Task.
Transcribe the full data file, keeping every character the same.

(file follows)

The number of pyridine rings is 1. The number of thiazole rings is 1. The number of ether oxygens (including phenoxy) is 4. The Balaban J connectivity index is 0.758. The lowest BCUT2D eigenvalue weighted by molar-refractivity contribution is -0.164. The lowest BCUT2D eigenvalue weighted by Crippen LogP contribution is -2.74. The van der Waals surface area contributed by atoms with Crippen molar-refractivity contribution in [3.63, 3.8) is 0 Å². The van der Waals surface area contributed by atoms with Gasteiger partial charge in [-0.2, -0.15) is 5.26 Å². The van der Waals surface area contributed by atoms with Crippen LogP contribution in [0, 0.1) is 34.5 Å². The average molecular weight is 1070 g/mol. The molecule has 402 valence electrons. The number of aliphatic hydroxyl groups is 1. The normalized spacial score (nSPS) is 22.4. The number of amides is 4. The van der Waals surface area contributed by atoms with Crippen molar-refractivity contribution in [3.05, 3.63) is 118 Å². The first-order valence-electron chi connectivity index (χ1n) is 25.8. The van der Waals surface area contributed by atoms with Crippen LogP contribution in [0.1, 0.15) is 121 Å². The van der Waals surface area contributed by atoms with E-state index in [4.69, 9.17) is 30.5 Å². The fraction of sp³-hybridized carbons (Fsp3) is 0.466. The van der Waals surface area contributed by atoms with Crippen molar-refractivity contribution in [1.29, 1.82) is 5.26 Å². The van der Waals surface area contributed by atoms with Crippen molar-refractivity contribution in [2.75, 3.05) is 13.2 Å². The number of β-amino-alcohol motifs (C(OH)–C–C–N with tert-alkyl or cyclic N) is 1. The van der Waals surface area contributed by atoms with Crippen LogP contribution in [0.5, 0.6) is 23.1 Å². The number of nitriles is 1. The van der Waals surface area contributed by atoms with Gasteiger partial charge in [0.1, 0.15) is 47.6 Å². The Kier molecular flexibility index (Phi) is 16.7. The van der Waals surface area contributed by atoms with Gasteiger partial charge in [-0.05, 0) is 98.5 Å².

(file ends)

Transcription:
The number of pyridine rings is 1. The number of thiazole rings is 1. The number of ether oxygens (including phenoxy) is 4. The Balaban J connectivity index is 0.758. The lowest BCUT2D eigenvalue weighted by molar-refractivity contribution is -0.164. The lowest BCUT2D eigenvalue weighted by Crippen LogP contribution is -2.74. The van der Waals surface area contributed by atoms with Crippen molar-refractivity contribution in [3.63, 3.8) is 0 Å². The van der Waals surface area contributed by atoms with Gasteiger partial charge in [-0.2, -0.15) is 5.26 Å². The van der Waals surface area contributed by atoms with Crippen LogP contribution in [0, 0.1) is 34.5 Å². The average molecular weight is 1070 g/mol. The molecule has 402 valence electrons. The number of aliphatic hydroxyl groups is 1. The normalized spacial score (nSPS) is 22.4. The number of amides is 4. The van der Waals surface area contributed by atoms with Crippen molar-refractivity contribution in [3.05, 3.63) is 118 Å². The first-order valence-electron chi connectivity index (χ1n) is 25.8. The van der Waals surface area contributed by atoms with Crippen LogP contribution in [0.1, 0.15) is 121 Å². The van der Waals surface area contributed by atoms with E-state index in [4.69, 9.17) is 30.5 Å². The fraction of sp³-hybridized carbons (Fsp3) is 0.466. The van der Waals surface area contributed by atoms with Crippen molar-refractivity contribution in [1.29, 1.82) is 5.26 Å². The van der Waals surface area contributed by atoms with Crippen molar-refractivity contribution in [2.75, 3.05) is 13.2 Å². The number of β-amino-alcohol motifs (C(OH)–C–C–N with tert-alkyl or cyclic N) is 1. The van der Waals surface area contributed by atoms with Crippen LogP contribution in [0.5, 0.6) is 23.1 Å². The number of nitriles is 1. The van der Waals surface area contributed by atoms with Gasteiger partial charge in [0.1, 0.15) is 47.6 Å². The Kier molecular flexibility index (Phi) is 16.7. The van der Waals surface area contributed by atoms with Gasteiger partial charge in [-0.05, 0) is 98.5 Å².